Phillips also wrote or co-wrote for other artists, including the Grateful Dead (Me and My Uncle), the Beach Boys (Kokomo), and Scott McKenzie (San Francisco (Be Sure to Wear Flowers in Your Hair).
His years of drug addiction resulted in health problems that required a liver transplant in 1992. Several months later, photographs of him drinking alcohol in a bar were published in the National Enquirer.
Questioned about the photos, he said “I was just trying to break in the new liver.”
Idle Thought: Brilliant songwriter, but not exactly a rocket scientist.
2005 – Doctors in Florida, acting on orders of a state judge, removed Terri Schiavo’s feeding tube.
On February 25, 1990, at the age of 26, Schiavo sustained a cardiac arrest at her home in St. Petersburg. She was successfully resuscitated, but had massive brain damage due to lack of oxygen to her brain and was left comatose.
After two and a half months without improvement, her diagnosis was changed to that of a persistent vegetative state. For the next two years, doctors attempted occupational therapy, speech therapy, physical therapy and other experimental therapy, hoping to return her to a state of awareness, without success.
In 1998, Schiavo’s husband, Michael, petitioned the Sixth Circuit Court of Florida to remove her feeding tube pursuant to Florida law. He was opposed by Terri’s parents, Robert and Mary Schindler. The court determined that Schiavo would not have wished to continue life-prolonging measures, and on April 24, 2001, her feeding tube was removed for the first time, only to be reinserted several days later.
On October 15, 2003, Schiavo’s feeding tube was again removed. Within a week, when the Schindler’s final appeal was exhausted, State Rep. Frank Attkisson and the Florida Legislature passed “Terri’s Law” in an emergency session giving Governor Jeb Bush the authority to intervene in the case. Governor Bush immediately ordered the feeding tube reinserted.
On May 5, 2004, Judge W. Douglas Baird found “Terri’s Law” unconstitutional, and struck it down.[ Bush appealed this order to the Second District Court of Appeals, but they sent it directly to the Florida Supreme Court, who overturned the law as unconstitutional.
President George W. Bush and Congressional Republicans anticipated the adverse ruling well before it was delivered and used an alternative means of overturning the legal process by utilizing the authority of the United States Congress.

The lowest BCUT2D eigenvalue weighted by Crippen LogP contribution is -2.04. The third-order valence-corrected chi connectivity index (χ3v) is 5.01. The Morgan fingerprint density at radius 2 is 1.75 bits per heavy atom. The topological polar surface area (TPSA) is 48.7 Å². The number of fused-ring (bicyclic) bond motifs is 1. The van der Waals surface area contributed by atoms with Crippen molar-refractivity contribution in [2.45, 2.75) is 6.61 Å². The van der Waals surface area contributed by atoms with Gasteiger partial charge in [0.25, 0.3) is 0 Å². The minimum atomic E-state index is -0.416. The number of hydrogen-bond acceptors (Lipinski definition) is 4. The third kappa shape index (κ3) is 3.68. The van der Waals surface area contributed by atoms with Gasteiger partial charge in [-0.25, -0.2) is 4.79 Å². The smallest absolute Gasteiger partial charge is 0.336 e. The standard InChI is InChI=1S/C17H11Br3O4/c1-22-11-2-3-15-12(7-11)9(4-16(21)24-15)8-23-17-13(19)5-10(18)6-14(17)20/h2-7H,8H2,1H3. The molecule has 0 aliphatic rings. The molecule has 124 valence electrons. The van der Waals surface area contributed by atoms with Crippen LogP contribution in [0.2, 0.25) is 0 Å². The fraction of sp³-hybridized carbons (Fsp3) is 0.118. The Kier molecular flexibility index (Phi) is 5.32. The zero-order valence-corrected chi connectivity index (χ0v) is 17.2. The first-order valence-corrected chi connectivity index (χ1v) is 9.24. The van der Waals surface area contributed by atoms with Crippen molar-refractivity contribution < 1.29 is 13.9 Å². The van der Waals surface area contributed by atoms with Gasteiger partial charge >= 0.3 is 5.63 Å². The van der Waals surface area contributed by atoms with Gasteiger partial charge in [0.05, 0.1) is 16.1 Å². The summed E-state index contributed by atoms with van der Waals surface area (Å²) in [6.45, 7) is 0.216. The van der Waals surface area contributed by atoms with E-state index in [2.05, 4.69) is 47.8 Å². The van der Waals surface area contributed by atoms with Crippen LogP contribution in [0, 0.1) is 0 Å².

On March 20, 2005, the Senate, by unanimous consent, passed their version of a relief bill. Soon after Senate approval, the House of Representatives passed an identical version of the bill, which came to be called the “Palm Sunday Compromise” and transferred jurisdiction of the Schiavo case to the federal courts.
As in the state courts, all of the Schindler’s federal petitions and appeals were denied, and the U.S. Supreme Court declined to review the decision, effectively ending the Schindler’s judicial options.
Terri Schiavo died on March 31, 2005.
2010 – Actor Fess Parker died of natural causes at the age of 85.
He was best known for his portrayals of Davy Crockett in the Walt Disney TV miniseries, and as Daniel Boone in an NBC television series from 1964 to 1970.
After his acting career, Parker devoted much of his time to operating his Fess Parker Family Winery and Vineyards in Los Olivos, California.
The winery – which covers over 1,500 acres of vineyards – has produced several different types of award-winning wines.
2017 – Singer/songwriter/guitarist Chuck Berry died of cardiac arrest at the age of 90.
A pioneer of rock and roll, Berry was a significant character in the development of both the music and the attitude associated with rock music.
With songs such as Maybellene, Roll Over Beethoven, Rock and Roll Music, Sweet Little Sixteen, and Johnny B. Goode, Berry refined and developed rhythm and blues into the major elements that made rock and roll distinctive, with lyrics successfully aimed to appeal to the teenage market.
He was a huge influence on the Beatles, Rolling Stones (especially Keith Richards), Bruce Springsteen, Brian Wilson, Elvis Presley, and many, many more.
Berry was the first musician to be inducted into the Rock and Roll Hall of Fame on its opening in 1986.
Keith Richards inducted Berry with what is still one of the more memorable speeches in Rock Hall Ceremony history: “It’s very difficult for me to talk about Chuck Berry, because I lifted every lick he ever played.”
As Joe Lynch wrote in Billboard magazine, Chuck Berry didn’t invent Rock ‘n’ Roll, but he turned it into an attitude that changed the world.
Compiled by Ray Lemire ©2020 RayLemire.com / Streamingoldies.com. All Rights Reserved.